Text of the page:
“Previous studies have shown that potassium consumption may lower blood pressure,” commented senior author Sylvia Wassertheil-Smoller, PhD, of the Albert Einstein College of Medicine in New York. But whether potassium intake could prevent stroke or death wasn’t clear.”
The current investigation utilized data from 90,137 postmenopausal women who had no history of stroke upon enrollment in the Women’s Health Initiative Observational Study. Dietary questionnaire responses were analyzed for potassium intake, which averaged 2,611 milligrams per day. Over an average 11 year follow-up period, 3,046 strokes (including 2,190 ischemic strokes) occurred and there were 11,596 deaths from all causes.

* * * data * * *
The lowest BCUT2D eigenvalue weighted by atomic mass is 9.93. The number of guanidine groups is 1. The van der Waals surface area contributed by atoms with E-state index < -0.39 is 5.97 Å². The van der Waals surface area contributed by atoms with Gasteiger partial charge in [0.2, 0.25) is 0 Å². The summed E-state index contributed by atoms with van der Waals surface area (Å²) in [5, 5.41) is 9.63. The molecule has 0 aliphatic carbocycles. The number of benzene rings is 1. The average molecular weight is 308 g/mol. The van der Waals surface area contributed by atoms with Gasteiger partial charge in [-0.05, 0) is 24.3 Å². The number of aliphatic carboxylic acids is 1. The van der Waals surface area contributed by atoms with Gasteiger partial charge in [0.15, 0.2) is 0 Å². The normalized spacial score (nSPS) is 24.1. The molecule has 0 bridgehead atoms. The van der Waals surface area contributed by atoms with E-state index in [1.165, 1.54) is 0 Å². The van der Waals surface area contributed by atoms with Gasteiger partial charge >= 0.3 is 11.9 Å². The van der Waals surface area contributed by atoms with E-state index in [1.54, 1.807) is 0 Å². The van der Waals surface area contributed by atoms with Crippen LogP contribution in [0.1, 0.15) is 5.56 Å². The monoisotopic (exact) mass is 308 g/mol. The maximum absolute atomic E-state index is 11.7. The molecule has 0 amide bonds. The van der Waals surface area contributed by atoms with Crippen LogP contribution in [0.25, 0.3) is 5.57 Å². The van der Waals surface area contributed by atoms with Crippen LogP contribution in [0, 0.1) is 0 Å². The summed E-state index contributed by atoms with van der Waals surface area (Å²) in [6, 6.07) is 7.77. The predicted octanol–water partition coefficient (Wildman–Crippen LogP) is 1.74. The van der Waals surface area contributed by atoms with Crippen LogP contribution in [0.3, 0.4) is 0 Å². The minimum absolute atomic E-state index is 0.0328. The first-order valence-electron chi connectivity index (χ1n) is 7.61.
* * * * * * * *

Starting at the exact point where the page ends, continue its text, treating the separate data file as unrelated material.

Among women whose potassium intake was among the highest 25%, there was a 12% lower risk of stroke, a 16% lower risk of ischemic stroke and a 10% lower risk of dying from any cause over follow-up in comparison with those whose intake was among the lowest 25%. Subjects among the top 25% of potassium intake who did not have hypertension experienced a risk of stroke that was 21% lower and a risk of ischemic stroke that was 27% lower than those in the lowest fourth.
Although the U.S. Department of Agriculture recommends a level of 4,700 mg of potassium daily, Dr Wassertheil-Smoller observed that “Only 2.8 percent of women in our study met or exceeded this level. The World Health Organization’s daily potassium recommendation for women is lower, at 3,510 mg or more. Still, only 16.6 percent of women we studied met or exceeded that.”
“People should check with their doctor about how much potassium they should eat,” she advised.